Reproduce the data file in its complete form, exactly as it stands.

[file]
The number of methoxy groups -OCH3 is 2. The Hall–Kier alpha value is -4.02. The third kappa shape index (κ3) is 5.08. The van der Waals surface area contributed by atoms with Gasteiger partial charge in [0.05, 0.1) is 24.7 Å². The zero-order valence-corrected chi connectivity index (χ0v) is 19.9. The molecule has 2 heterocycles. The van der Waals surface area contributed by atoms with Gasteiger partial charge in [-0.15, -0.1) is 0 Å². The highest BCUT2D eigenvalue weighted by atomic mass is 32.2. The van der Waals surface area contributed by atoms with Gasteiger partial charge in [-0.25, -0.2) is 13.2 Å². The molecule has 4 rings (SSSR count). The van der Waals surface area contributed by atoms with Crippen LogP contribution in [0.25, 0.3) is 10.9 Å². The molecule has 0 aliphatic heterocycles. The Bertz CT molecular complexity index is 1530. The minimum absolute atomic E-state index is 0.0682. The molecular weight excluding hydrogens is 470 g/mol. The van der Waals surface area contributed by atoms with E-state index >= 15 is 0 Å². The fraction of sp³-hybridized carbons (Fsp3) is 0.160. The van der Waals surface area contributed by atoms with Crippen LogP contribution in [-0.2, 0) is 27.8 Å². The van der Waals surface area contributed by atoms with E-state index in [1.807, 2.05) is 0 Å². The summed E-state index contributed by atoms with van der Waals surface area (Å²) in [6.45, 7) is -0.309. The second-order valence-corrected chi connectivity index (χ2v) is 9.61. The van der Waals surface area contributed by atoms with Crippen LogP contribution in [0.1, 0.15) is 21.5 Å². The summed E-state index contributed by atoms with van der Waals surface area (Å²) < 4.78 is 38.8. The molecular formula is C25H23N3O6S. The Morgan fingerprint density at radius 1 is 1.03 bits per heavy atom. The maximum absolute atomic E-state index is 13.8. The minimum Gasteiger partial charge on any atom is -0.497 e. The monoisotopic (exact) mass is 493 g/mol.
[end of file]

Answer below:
The number of methoxy groups -OCH3 is 2. The Hall–Kier alpha value is -4.02. The third kappa shape index (κ3) is 5.08. The van der Waals surface area contributed by atoms with Gasteiger partial charge in [0.05, 0.1) is 24.7 Å². The zero-order valence-corrected chi connectivity index (χ0v) is 19.9. The molecule has 2 heterocycles. The van der Waals surface area contributed by atoms with Gasteiger partial charge in [-0.15, -0.1) is 0 Å². The highest BCUT2D eigenvalue weighted by atomic mass is 32.2. The van der Waals surface area contributed by atoms with Gasteiger partial charge in [-0.25, -0.2) is 13.2 Å². The molecule has 4 rings (SSSR count). The van der Waals surface area contributed by atoms with Crippen LogP contribution in [0.25, 0.3) is 10.9 Å². The molecule has 0 aliphatic heterocycles. The Bertz CT molecular complexity index is 1530. The minimum absolute atomic E-state index is 0.0682. The molecular weight excluding hydrogens is 470 g/mol. The van der Waals surface area contributed by atoms with E-state index >= 15 is 0 Å². The fraction of sp³-hybridized carbons (Fsp3) is 0.160. The van der Waals surface area contributed by atoms with Crippen LogP contribution in [-0.2, 0) is 27.8 Å². The van der Waals surface area contributed by atoms with E-state index in [1.807, 2.05) is 0 Å². The summed E-state index contributed by atoms with van der Waals surface area (Å²) in [6.45, 7) is -0.309. The second-order valence-corrected chi connectivity index (χ2v) is 9.61. The van der Waals surface area contributed by atoms with Crippen LogP contribution in [0.1, 0.15) is 21.5 Å². The summed E-state index contributed by atoms with van der Waals surface area (Å²) < 4.78 is 38.8. The molecular formula is C25H23N3O6S. The Morgan fingerprint density at radius 1 is 1.03 bits per heavy atom. The maximum absolute atomic E-state index is 13.8. The minimum Gasteiger partial charge on any atom is -0.497 e. The monoisotopic (exact) mass is 493 g/mol.